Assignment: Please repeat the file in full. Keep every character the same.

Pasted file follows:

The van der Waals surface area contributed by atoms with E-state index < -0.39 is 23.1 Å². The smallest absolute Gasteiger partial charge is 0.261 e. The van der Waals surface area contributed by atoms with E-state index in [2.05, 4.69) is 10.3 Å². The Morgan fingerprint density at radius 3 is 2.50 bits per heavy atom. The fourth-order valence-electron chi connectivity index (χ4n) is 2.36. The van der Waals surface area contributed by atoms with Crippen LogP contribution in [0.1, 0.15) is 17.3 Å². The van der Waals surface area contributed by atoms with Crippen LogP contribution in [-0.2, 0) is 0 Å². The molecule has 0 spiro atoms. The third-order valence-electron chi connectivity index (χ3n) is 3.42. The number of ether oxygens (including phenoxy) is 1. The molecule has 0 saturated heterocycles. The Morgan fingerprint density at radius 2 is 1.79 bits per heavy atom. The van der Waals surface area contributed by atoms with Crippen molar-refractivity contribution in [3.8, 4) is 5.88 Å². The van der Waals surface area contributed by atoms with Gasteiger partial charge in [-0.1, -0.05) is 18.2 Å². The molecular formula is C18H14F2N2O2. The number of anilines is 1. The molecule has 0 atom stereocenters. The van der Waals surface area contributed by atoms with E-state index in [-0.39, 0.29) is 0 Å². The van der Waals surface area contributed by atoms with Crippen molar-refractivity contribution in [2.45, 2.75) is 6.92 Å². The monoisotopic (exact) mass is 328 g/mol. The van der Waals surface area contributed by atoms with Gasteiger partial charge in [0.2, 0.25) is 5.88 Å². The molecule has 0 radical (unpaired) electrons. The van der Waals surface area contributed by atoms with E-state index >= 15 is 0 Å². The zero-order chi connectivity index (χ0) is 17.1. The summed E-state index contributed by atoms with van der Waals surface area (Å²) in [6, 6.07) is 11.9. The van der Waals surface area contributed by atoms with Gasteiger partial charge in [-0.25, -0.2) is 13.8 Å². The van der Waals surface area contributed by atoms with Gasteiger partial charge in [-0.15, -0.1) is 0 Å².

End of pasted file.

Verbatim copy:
The van der Waals surface area contributed by atoms with E-state index < -0.39 is 23.1 Å². The smallest absolute Gasteiger partial charge is 0.261 e. The van der Waals surface area contributed by atoms with E-state index in [2.05, 4.69) is 10.3 Å². The Morgan fingerprint density at radius 3 is 2.50 bits per heavy atom. The fourth-order valence-electron chi connectivity index (χ4n) is 2.36. The van der Waals surface area contributed by atoms with Crippen LogP contribution in [0.1, 0.15) is 17.3 Å². The van der Waals surface area contributed by atoms with Crippen LogP contribution in [-0.2, 0) is 0 Å². The molecule has 0 spiro atoms. The third-order valence-electron chi connectivity index (χ3n) is 3.42. The number of ether oxygens (including phenoxy) is 1. The molecule has 0 saturated heterocycles. The Morgan fingerprint density at radius 2 is 1.79 bits per heavy atom. The van der Waals surface area contributed by atoms with Crippen molar-refractivity contribution in [3.8, 4) is 5.88 Å². The van der Waals surface area contributed by atoms with Gasteiger partial charge in [-0.1, -0.05) is 18.2 Å². The molecular formula is C18H14F2N2O2. The number of anilines is 1. The molecule has 0 atom stereocenters. The van der Waals surface area contributed by atoms with E-state index in [-0.39, 0.29) is 0 Å². The van der Waals surface area contributed by atoms with Crippen molar-refractivity contribution in [2.45, 2.75) is 6.92 Å². The monoisotopic (exact) mass is 328 g/mol. The van der Waals surface area contributed by atoms with Gasteiger partial charge in [0.2, 0.25) is 5.88 Å². The molecule has 0 radical (unpaired) electrons. The van der Waals surface area contributed by atoms with E-state index >= 15 is 0 Å². The zero-order chi connectivity index (χ0) is 17.1. The summed E-state index contributed by atoms with van der Waals surface area (Å²) in [6, 6.07) is 11.9. The van der Waals surface area contributed by atoms with Gasteiger partial charge in [-0.25, -0.2) is 13.8 Å². The van der Waals surface area contributed by atoms with Gasteiger partial charge in [-0.15, -0.1) is 0 Å².